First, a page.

Prescription and Limitation
PUBLISHER: W GREEN/SULI
The usefulness of a book is often best assessed by the number of sticky notes round the edge where people have marked pages. By this measure the copy of the first edition of David Johnson’s excellent text on my bookshelf rates high, and I fully expect this new edition quickly to sprout a crop of yellow tags.
Readers will be pleased to learn that the author has avoided any temptation to make wholesale changes to the layout and headings. This is very much a case of revisiting and updating the existing text, and is arguably all the better for that. The only significant alteration is that the individual chapters now have a number of sub-chapters, so that chapter 4, "The beginning and end of the prescriptive period", now has three sub-chapters. This would appear to be a helpful change, allowing the reader to find the section most relevant to the question in hand.
The text of the 1973 Act, which forms appendix 1, contains the pending amendments made by the Land Registration etc (Scotland) Act 2012, and the author makes clear that the text is based on the 1973 Act as so amended, so that what we are presented with is a book which is, if anything, slightly ahead of its time. Such an approach, however, is commendable and should ensure that it remains relevant for many years to come. Appendix 2, dealing with prescription or limitation periods contained within other legislation, has likewise been updated to take account of legislation passed since the first edition. The addition of table grid lines in the new edition does, however, in the mind of this reviewer at least, make it easier to read.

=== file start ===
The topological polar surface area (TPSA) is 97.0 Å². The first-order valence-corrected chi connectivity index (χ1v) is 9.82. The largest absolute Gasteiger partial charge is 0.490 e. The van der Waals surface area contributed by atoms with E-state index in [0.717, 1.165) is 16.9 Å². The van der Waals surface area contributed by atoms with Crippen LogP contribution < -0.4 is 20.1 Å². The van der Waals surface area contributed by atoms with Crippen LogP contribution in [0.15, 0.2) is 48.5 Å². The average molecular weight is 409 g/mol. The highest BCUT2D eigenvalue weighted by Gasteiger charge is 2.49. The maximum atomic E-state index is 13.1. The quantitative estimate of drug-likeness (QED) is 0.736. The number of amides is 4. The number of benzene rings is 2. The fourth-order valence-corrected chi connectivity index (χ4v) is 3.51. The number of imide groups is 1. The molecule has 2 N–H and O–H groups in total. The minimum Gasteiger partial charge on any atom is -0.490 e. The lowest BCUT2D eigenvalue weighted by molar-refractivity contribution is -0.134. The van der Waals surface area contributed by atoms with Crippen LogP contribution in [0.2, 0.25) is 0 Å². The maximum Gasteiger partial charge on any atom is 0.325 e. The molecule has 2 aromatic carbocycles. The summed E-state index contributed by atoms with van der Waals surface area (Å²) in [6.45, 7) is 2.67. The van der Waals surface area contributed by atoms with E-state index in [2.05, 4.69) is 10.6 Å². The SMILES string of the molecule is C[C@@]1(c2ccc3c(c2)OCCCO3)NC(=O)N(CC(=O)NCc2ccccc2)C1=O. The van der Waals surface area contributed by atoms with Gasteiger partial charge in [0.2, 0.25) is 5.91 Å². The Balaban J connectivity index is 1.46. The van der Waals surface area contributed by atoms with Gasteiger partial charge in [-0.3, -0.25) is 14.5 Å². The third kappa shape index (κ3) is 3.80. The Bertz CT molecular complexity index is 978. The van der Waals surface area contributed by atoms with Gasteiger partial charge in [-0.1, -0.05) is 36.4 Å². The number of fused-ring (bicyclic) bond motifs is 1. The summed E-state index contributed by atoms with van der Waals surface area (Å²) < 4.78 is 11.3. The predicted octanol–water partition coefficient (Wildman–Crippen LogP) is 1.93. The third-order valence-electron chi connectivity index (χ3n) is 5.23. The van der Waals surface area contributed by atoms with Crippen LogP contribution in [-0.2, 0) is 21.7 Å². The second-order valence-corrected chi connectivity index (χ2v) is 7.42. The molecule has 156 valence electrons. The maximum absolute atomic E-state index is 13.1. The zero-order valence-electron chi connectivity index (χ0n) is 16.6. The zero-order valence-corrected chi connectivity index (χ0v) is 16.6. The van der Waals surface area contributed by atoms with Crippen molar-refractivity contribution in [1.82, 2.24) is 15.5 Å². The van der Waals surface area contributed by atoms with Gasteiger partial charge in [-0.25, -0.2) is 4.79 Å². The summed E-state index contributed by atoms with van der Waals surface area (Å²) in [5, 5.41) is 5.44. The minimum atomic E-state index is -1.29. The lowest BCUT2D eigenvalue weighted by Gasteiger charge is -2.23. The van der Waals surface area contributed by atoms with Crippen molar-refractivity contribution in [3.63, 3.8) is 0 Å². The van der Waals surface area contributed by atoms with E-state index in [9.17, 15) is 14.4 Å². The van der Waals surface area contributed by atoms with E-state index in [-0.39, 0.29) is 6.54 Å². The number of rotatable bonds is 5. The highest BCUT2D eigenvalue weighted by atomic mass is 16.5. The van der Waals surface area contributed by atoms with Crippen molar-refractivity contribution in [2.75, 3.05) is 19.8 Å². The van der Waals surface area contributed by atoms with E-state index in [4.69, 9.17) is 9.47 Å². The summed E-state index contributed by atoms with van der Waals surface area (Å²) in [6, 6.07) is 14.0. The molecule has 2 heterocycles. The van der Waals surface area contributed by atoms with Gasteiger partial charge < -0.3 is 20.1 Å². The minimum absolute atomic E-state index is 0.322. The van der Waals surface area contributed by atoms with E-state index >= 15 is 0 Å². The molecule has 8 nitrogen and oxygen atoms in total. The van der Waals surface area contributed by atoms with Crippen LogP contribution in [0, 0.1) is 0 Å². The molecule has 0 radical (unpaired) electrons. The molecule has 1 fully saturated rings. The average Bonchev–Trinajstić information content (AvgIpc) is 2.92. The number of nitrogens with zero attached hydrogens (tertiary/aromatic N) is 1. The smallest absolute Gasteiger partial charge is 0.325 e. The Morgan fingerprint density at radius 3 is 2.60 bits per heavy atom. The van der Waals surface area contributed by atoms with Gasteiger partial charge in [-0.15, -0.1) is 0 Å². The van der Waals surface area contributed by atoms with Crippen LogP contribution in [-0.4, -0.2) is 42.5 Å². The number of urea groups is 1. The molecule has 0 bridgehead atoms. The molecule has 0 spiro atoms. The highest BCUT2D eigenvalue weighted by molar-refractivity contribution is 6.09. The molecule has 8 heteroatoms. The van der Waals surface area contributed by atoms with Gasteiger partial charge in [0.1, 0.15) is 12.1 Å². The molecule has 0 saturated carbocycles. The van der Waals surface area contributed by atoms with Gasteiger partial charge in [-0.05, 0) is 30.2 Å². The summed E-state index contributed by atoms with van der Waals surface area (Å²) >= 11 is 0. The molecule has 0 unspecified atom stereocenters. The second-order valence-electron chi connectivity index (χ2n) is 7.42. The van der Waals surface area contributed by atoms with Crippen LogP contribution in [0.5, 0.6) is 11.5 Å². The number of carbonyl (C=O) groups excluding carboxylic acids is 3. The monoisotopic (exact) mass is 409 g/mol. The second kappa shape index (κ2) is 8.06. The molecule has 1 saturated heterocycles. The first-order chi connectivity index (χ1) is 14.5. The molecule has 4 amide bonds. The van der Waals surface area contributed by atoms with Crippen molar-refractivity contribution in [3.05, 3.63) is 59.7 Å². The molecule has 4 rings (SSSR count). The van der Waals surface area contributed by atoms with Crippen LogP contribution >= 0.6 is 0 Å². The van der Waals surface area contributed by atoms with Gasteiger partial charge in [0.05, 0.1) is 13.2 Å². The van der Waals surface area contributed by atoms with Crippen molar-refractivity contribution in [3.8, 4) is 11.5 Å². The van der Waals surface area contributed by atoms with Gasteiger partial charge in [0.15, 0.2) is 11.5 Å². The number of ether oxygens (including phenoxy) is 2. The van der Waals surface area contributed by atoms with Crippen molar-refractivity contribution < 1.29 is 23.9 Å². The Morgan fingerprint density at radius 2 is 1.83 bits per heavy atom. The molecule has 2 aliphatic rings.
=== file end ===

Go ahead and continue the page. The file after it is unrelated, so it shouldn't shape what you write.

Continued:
What else is new? As we would expect, the text takes on board the relevant developments in the case law since the work first appeared. While it may not always be obvious that much has moved on in the world of prescription, the significant expansion of the table of cases demonstrates that, in practice, the law continues to develop and refine concepts that all practitioners may be familiar with. There is also a useful discussion, in relation to common law delay, of the effect of the decisions in Tonner v Reiach & Hall and Hepburn v Royal Alexandria Hospital NHS Trust.
There is a new chapter dealing with proceeds of crime, and the issues of defamation and harrassment now each merit their own chapter. Unsurprisingly, the chapter dealing with real rights in land (chapter 17) is substantially rewritten to take account of the 2012 Act, but to a non-conveyancer, the text appears to be as concise and accessible as the rest of the book.
All told, this is a worthwhile new edition of what was always a most useful text, and much to be recommended.
European Criminal Law: An Integrative Approach
In this second edition, Professor Klip has built of the undoubted value to practitioners of his first, groundbreaking, edition. While the first edition took account of the then anticipated impact of the proposed Lisbon Treaty, this scholarly work includes reference to the field of activity in the area of freedom, security and justice since the Treaty entered into force. In addition to the book, Intersentia has produced a compendium of EU measures referred to in the book, which is utterly invaluable.
Since the adoption of the free movement of people within an area of freedom, security and justice, it has been deemed necessary to ensure there is likewise free movement of judicial decisions based on the principle of mutual recognition of member states' national law and procedure. Harmonisation is seen as too sensitive a task, but as Professor Klip demonstrates, member states have been able to agree on legal instruments with transnational effect such as the European evidence warrant, the European arrest warrant, and various framework decisions on the freezing of assets and their confiscation.